The thinned areas 16 are best seen as enlarged in FIG. 3 and FIG. 5 to comprise an annular cavity or recess 54 having a flat bottom wall 56 which is quite thin as compared to the thickness of plate 10. Arrayed around the edge of recess 54 is a plurality of wedge shaped bolsters or bosses 58 each having an outer sloping wall 60. When the bottom wall 56 is punctured and a screw shank 62 inserted therethrough, the bosses 58 are caused to fold down and out (see FIG. 6) as the conical underhead 64 of the screw is drawn in and margins of the ruptured thinned area are displaced. The efi'ect is to convert an otherwise thin wall flat surface into a bolstered countersink so that the slight rounded face of the screwhead is neatly flushed at the face of the escutcheon.

The escutcheon face 66 is shown as finely nibbed in design. Of course, other patterns may be employed.

This escutcheon is particularly useful to cover an outlet box installed and wired for future use, but not to be immediately used. The escutcheon is installed merely by inserting pins or studs 12,12 in holes 52,52, and pressing home the plate against the face of a wall. The diameter of ridges 24 is greater than the diameter of a hole 52. And the diameter of valleys 22 is less than the diameter of hole 46. As a pin 12 is pressed home, the resilience of the pin material permits compression of ribs or ridges 24 with displaced material being accommodated in the valleys. The result is a tight, secure fit. Normally, with the aid of a pry, the escutcheon may be removed without pins 12 fracturing.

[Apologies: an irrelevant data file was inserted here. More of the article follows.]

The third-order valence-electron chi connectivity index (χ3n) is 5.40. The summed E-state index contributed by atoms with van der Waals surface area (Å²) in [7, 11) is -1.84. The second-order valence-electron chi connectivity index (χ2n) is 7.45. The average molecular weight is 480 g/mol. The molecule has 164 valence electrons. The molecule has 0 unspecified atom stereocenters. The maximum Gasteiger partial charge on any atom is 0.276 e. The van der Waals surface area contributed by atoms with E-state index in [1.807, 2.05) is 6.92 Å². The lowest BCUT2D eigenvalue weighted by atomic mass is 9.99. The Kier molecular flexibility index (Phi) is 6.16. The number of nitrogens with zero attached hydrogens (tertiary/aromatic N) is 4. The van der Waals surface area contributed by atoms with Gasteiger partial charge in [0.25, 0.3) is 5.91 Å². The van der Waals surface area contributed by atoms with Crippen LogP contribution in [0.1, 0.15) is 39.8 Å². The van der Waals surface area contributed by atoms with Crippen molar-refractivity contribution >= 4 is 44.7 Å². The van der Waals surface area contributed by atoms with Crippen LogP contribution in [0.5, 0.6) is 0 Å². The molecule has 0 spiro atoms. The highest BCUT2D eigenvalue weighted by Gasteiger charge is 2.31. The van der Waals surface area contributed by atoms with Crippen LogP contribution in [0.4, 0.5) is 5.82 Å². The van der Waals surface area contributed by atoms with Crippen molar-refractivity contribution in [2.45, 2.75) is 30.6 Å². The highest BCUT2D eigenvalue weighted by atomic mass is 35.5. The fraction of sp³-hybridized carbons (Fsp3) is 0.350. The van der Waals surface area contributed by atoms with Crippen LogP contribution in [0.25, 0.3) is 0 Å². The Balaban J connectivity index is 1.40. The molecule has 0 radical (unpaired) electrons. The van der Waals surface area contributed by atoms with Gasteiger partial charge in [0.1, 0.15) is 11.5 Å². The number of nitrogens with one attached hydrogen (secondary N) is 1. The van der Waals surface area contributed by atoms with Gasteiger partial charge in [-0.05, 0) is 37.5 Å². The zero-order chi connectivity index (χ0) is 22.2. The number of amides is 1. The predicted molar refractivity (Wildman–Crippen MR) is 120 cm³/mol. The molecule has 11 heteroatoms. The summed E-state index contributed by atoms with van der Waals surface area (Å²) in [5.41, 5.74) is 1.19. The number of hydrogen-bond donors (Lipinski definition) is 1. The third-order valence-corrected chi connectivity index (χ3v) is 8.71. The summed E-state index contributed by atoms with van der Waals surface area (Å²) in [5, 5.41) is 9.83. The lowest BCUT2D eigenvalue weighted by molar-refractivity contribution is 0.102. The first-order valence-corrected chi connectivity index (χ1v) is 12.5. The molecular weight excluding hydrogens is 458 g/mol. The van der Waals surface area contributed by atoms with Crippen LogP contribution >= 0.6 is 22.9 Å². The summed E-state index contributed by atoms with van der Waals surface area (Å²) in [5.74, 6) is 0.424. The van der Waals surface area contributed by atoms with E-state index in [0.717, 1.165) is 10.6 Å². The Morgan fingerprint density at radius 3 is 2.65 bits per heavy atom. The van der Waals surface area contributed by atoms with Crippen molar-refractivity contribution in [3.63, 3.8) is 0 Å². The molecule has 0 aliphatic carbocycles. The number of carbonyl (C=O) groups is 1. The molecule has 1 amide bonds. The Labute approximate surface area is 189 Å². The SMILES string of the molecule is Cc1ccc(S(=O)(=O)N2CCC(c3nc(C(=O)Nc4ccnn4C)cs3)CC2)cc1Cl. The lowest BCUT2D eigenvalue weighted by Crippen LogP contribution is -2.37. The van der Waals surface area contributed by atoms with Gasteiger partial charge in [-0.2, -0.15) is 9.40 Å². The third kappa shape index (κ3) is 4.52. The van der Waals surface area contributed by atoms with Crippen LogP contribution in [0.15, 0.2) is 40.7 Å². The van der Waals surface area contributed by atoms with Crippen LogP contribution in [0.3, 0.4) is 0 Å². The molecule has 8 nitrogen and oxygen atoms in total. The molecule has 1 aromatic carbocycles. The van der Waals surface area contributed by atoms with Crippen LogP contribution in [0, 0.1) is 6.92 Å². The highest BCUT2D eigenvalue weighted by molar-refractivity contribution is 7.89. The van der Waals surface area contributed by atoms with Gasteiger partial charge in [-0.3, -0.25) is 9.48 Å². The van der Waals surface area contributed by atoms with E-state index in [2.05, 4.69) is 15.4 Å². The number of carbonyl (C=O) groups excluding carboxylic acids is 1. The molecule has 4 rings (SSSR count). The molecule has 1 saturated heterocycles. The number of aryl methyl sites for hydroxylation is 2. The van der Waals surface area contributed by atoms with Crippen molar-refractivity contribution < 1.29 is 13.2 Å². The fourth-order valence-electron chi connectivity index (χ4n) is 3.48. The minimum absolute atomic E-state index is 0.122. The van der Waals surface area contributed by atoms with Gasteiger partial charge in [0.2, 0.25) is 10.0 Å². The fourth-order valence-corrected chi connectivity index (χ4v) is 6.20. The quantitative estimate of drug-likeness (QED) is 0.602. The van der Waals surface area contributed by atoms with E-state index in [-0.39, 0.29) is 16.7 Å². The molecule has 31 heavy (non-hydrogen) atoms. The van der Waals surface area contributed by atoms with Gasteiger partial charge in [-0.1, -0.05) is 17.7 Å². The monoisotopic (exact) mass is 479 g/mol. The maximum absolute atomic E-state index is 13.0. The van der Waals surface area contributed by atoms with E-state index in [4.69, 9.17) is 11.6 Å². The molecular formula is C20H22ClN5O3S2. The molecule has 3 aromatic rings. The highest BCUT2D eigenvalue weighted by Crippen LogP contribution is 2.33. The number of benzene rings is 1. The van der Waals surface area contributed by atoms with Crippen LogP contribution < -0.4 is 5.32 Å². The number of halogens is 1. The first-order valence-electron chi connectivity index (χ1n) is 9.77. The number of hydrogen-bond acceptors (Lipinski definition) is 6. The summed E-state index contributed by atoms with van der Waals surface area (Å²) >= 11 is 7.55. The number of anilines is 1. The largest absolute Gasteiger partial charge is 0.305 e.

To attach an outlet component to be installed, screws associated with the component are inserted into holes 50,50. Self threading screws are desirable. The installer pushes on knockout 14 fracturing the bridges 28 and clearing opening 26 which will closely encircle the component. While the escutcheon may be resecured by pins 12,12, it is desirable to unify the assembly whereby plate 10 lends support to the ears 44 to stabilize the mounted component. This is accomplished by inserting the screws 62, as described, whereby plate 10 and ears 44 are drawn closely and tightly together with bosses infolding and forming a conical countersink as shown.